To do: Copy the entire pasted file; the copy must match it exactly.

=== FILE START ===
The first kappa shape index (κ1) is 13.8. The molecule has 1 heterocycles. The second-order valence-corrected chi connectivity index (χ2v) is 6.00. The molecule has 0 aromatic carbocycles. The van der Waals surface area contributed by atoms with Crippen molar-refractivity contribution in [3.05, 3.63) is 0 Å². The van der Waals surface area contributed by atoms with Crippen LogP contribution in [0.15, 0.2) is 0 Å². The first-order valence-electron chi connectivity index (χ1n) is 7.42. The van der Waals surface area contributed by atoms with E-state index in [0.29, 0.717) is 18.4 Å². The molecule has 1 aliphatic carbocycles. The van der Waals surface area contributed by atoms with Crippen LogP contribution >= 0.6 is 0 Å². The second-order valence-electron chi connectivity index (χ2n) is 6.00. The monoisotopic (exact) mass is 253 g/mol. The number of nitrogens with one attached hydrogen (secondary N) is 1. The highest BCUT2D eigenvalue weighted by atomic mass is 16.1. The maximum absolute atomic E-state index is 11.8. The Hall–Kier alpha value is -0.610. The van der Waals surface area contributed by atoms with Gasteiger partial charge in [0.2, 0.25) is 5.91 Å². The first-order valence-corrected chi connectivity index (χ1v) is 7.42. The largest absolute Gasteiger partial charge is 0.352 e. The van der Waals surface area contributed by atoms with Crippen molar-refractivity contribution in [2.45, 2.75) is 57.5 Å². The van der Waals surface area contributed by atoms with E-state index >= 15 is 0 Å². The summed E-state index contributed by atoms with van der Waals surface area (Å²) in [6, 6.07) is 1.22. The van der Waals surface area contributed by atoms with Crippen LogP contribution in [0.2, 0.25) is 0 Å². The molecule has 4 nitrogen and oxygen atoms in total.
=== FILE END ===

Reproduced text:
The first kappa shape index (κ1) is 13.8. The molecule has 1 heterocycles. The second-order valence-corrected chi connectivity index (χ2v) is 6.00. The molecule has 0 aromatic carbocycles. The van der Waals surface area contributed by atoms with Crippen molar-refractivity contribution in [3.05, 3.63) is 0 Å². The van der Waals surface area contributed by atoms with Crippen LogP contribution in [0.15, 0.2) is 0 Å². The first-order valence-electron chi connectivity index (χ1n) is 7.42. The van der Waals surface area contributed by atoms with E-state index in [0.29, 0.717) is 18.4 Å². The molecule has 1 aliphatic carbocycles. The van der Waals surface area contributed by atoms with Crippen LogP contribution >= 0.6 is 0 Å². The second-order valence-electron chi connectivity index (χ2n) is 6.00. The monoisotopic (exact) mass is 253 g/mol. The number of nitrogens with one attached hydrogen (secondary N) is 1. The highest BCUT2D eigenvalue weighted by atomic mass is 16.1. The maximum absolute atomic E-state index is 11.8. The Hall–Kier alpha value is -0.610. The van der Waals surface area contributed by atoms with Gasteiger partial charge in [0.2, 0.25) is 5.91 Å². The first-order valence-corrected chi connectivity index (χ1v) is 7.42. The largest absolute Gasteiger partial charge is 0.352 e. The van der Waals surface area contributed by atoms with Crippen molar-refractivity contribution in [2.45, 2.75) is 57.5 Å². The van der Waals surface area contributed by atoms with E-state index >= 15 is 0 Å². The summed E-state index contributed by atoms with van der Waals surface area (Å²) in [6, 6.07) is 1.22. The van der Waals surface area contributed by atoms with Crippen LogP contribution in [0.2, 0.25) is 0 Å². The molecule has 4 nitrogen and oxygen atoms in total.